Kiik: Virus spreading in hospitals and among medical staff greatest risk

Government press conference on the coronavirus emergency situation on Friday.
Government press conference on the coronavirus emergency situation on Friday. Source: Priit Mürk/ERR

The worst thing that could happen in Estonia in terms of the COVID-19 virus is the infection spreading in hospitals and among medical staff which needs to be avoided at all costs, Minister of Social Affairs Tanel Kiik said during the government's extraordinary press conference on Friday morning.

Kiik said the risk groups most vulnerable to the disease includes the elderly and people with chronic conditions, while the safety of medical staff also needs to be ensured.

"I would once again emphasize the ban on visiting hospitals and care homes as the consequences could be tragic there. On the other hand, we also need to spare healthcare resources. The worst thing that could happen would be the virus spreading in hospitals or medical workers being infected."

Kiik said the problem in Estonia, and throughout Europe, is shortage of protective equipment for medical workers, such as masks and goggles.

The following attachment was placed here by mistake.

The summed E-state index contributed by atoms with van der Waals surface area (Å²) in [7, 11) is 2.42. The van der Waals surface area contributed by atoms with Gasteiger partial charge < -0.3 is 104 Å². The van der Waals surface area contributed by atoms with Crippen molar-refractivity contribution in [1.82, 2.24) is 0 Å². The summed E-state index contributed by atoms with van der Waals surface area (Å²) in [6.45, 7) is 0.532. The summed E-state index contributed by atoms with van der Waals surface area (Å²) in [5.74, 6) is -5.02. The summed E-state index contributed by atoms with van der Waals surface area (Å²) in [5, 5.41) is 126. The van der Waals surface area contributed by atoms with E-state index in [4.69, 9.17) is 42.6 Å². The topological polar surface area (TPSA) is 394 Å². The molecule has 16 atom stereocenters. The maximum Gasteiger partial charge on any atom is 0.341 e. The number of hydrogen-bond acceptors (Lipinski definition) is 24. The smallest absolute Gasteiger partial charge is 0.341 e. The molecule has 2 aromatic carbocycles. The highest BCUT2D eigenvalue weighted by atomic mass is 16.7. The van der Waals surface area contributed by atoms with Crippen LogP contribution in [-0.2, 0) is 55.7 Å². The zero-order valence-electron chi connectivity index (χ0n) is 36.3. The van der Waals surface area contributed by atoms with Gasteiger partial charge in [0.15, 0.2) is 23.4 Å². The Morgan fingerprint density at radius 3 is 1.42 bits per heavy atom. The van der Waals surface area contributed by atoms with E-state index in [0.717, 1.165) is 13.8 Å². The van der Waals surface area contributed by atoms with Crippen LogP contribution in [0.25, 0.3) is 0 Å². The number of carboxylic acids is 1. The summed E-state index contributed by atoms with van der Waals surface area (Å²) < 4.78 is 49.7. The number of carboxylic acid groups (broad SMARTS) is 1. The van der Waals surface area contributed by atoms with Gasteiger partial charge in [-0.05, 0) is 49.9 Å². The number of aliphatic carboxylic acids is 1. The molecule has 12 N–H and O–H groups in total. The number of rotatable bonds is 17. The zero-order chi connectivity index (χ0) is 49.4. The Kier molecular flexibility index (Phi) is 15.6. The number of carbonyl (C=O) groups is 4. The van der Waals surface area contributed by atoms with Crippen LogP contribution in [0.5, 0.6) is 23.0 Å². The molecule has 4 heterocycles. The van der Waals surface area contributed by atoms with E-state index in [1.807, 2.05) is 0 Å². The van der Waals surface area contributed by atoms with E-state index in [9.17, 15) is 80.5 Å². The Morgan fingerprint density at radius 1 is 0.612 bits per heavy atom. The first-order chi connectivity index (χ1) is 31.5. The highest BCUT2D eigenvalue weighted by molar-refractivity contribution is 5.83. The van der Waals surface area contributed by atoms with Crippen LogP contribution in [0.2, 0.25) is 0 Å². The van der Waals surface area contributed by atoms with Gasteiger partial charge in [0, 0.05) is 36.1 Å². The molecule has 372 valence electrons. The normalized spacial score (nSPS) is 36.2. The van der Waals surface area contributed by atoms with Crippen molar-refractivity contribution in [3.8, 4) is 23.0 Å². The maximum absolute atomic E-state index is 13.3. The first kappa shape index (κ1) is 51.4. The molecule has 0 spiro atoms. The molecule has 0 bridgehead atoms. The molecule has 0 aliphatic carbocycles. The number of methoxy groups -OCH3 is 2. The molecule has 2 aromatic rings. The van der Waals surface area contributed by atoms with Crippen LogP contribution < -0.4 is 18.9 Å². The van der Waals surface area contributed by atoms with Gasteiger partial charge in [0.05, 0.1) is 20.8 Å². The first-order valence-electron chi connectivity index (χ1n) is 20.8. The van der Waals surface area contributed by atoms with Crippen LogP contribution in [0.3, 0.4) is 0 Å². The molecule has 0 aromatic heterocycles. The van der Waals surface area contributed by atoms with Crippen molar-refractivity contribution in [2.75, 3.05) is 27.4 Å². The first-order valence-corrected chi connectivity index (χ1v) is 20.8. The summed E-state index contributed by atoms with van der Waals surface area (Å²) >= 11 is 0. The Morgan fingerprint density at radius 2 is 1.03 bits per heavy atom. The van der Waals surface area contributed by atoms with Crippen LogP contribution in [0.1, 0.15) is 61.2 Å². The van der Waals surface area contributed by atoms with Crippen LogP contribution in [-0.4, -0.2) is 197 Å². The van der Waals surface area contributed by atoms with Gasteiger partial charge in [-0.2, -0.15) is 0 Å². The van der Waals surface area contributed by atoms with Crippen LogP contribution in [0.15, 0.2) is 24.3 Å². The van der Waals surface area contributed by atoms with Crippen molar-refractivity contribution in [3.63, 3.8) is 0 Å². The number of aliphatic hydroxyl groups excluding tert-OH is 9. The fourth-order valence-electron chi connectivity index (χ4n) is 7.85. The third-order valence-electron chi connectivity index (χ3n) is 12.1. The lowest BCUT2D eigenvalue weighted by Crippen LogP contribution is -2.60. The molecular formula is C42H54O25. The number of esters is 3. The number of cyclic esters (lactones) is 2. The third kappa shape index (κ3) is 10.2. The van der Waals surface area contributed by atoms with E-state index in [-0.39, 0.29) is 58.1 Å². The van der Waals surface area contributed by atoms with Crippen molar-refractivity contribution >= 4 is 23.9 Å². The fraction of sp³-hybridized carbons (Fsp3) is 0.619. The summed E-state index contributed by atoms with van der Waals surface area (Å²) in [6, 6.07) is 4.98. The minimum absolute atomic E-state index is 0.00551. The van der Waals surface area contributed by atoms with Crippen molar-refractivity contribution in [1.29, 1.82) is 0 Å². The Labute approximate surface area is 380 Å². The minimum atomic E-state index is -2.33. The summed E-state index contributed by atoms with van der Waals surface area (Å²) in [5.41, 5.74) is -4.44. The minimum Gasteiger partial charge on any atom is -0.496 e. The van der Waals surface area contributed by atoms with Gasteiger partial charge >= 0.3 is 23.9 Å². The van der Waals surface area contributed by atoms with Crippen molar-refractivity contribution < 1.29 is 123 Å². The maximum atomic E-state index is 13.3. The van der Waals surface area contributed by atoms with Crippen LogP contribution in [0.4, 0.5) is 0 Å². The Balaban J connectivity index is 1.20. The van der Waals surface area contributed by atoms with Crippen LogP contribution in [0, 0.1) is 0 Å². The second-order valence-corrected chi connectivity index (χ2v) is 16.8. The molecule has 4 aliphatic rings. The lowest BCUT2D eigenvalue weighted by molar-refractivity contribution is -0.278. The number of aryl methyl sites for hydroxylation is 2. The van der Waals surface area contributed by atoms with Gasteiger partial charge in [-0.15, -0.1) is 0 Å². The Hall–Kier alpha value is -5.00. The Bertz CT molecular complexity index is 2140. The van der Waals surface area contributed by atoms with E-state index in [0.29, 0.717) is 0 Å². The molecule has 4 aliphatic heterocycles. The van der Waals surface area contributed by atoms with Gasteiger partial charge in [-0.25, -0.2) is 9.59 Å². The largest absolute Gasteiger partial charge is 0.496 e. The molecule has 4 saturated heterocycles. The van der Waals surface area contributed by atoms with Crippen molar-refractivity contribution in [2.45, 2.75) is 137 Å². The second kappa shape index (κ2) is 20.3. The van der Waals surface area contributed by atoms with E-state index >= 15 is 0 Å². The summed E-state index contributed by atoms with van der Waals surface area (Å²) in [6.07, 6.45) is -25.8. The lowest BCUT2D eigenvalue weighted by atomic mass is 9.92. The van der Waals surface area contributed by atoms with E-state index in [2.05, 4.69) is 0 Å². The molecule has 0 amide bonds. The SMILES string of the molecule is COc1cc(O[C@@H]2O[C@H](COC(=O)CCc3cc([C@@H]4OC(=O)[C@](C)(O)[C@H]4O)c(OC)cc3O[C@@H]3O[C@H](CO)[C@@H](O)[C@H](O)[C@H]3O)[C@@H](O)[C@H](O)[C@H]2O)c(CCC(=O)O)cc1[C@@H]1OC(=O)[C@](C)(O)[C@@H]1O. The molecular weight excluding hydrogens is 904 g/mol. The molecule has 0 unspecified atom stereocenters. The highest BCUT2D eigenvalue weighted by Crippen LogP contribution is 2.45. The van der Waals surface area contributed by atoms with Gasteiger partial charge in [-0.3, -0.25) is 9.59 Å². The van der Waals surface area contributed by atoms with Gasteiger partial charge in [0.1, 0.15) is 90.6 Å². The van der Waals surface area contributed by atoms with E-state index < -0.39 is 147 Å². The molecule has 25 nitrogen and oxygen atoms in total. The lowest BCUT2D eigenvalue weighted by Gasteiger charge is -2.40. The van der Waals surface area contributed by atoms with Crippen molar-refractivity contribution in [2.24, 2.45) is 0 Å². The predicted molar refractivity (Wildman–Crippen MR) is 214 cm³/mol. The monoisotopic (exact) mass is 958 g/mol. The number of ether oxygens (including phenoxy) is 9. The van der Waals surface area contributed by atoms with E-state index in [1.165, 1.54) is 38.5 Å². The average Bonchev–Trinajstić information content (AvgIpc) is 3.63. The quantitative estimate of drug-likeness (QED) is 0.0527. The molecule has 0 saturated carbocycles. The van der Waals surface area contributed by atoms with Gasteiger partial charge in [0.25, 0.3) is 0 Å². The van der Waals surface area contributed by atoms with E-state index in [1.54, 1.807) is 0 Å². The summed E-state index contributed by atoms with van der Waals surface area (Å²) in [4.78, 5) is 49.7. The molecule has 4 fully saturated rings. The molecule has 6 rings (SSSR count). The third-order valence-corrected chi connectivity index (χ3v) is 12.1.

"Estonia is participating in a European joint tender for protective gear. Supply difficulties are affecting the whole of Europe. But as we know from Italy, one of worst blows there was medical staff contracting the virus due to a lack of proper equipment," Kiik said.


Answering ERR journalist Tiina Jaakson's question of why the government decided to close schools but not kindergartens and daycares, the social minister pointed to two reasons.

"While children are our most precious asset, the virus isn't nearly as dangerous for children as it is for adults and the elderly. Parents who have to work could have no other option but to send children to stay with grandparents, while the latter are most at risk from the virus. Secondly, we need to keep vital service providers active and make sure they aren't forced to stay home with children," Kiik explained.

The social minister said that it is up to local governments to decide whether to keep kindergartens open but did not rule out the need to close all preschool institutions at one point.